Tropicaner wants to save monarchs, and it isn’t Queen Elizabeth II.

This monarch butterfly was hatched today on Flamingo Drive in Tropicana Park and then released by John Barber.   All photos by Eileen Goldfinger.12/28/20

 

By Eileen and Paul Goldfinger, Editors at TropicanaForum.com

 

John Barber tours his gardens with Eileen Goldfinger as they discuss his monarch project.

 

John Barber is a Canadian who spends half the year in Tropicana. He loves to garden and now he has embarked on a new challenge: trying to save the monarch butterfly species.

These creatures  gather in huge flocks and are found around the world.  They travel  south in massive numbers each winter, sometimes up to 3,000 miles towards California and Mexico.

But their numbers have been declining in a major way because their one source of food, the milkweed plant, is being destroyed largely due to the incursion of man and the use of toxins such as insecticides.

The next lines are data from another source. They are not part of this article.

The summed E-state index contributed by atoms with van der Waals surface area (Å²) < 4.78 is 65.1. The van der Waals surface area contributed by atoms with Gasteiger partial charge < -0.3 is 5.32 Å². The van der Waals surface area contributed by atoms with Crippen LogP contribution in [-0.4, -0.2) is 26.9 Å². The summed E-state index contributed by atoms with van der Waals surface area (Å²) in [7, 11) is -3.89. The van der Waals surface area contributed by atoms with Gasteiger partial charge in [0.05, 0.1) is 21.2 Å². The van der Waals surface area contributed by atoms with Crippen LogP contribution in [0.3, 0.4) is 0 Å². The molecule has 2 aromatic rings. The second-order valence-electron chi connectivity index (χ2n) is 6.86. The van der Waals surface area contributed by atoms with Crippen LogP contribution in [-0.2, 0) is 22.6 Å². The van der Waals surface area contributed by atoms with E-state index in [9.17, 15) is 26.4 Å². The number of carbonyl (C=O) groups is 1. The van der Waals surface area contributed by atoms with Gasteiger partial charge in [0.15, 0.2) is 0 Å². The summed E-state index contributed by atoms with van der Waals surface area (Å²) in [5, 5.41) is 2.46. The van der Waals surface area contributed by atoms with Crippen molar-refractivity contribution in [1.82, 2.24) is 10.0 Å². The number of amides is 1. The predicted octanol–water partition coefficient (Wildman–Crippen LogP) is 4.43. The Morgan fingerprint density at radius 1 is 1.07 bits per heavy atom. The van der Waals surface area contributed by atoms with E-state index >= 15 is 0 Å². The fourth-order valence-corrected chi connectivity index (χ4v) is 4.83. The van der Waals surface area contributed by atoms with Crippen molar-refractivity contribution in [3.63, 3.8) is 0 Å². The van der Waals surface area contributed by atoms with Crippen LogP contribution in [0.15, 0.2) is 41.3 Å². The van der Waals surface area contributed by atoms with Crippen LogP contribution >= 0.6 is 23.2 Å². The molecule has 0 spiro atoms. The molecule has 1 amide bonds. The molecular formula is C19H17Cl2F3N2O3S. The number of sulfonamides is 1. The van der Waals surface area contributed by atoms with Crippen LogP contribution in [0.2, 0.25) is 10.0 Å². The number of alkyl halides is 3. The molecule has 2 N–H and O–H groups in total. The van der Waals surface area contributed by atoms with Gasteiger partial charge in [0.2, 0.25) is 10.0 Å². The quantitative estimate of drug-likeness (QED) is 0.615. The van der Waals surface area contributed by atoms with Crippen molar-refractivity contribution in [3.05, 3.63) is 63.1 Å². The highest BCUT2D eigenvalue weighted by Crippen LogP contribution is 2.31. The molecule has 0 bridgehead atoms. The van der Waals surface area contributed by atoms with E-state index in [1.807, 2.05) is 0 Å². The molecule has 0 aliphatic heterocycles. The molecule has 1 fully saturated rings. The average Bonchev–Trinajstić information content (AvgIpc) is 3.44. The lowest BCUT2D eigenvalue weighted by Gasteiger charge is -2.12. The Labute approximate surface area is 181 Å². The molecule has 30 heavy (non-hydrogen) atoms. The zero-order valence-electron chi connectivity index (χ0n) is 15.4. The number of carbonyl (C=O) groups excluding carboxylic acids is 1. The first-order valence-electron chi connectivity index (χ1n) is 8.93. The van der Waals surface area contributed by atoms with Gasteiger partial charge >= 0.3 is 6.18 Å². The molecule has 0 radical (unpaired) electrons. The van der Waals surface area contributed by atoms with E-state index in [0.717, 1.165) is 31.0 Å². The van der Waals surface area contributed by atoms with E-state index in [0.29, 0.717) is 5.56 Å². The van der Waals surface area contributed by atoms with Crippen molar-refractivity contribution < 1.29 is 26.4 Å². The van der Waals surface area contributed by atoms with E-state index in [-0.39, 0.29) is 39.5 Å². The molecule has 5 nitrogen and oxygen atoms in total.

Eileen grew milkweed in her New Jersey garden this past summer.  She did attract some monarchs.  There are a variety of milkweed species.

Eileen’s milkweed from her garden in NJ.

 

John bought some milkweed plants at Home Depot and set up a monarch shelter indoors.   The milkweed plants are outdoors and they attract the monarch butterflies which lay eggs under the leaves.  Then the eggs mature into caterpillars which he brings into the shelter where they form a chrysalis.  This stage in the life of a monarch matures in a matter of weeks into a butterfly.

 

John created a shelter for the caterpillars. There they spin a chrysalis.

 

 

This caterpillar is shown with a chrysalis.

The newly hatched  butterfly  is released.  Last year John released 32 monarchs.  This year it’s 7 so far. We witnessed one flying off today from John’s monarch sanctuary.

 

John has trained this one to sing “Swanee.”   After this, the newly released butterfly flits around John’s car port and onto plants in the garden. It lands on John’s leg, and he picks it up carefully by folding the wings together. Then it decides to fly away.

John has encouraged other Tropicana residents to do the same in a grass roots effort to help the species.   If anyone is interested in learning more about this fascinating hobby, contact John Barber at 239 985 0391 in Tropicana.

 

“THE BUTTERFLY:” From the Broadway show Zorba.

 

 

JOHN DENVER.

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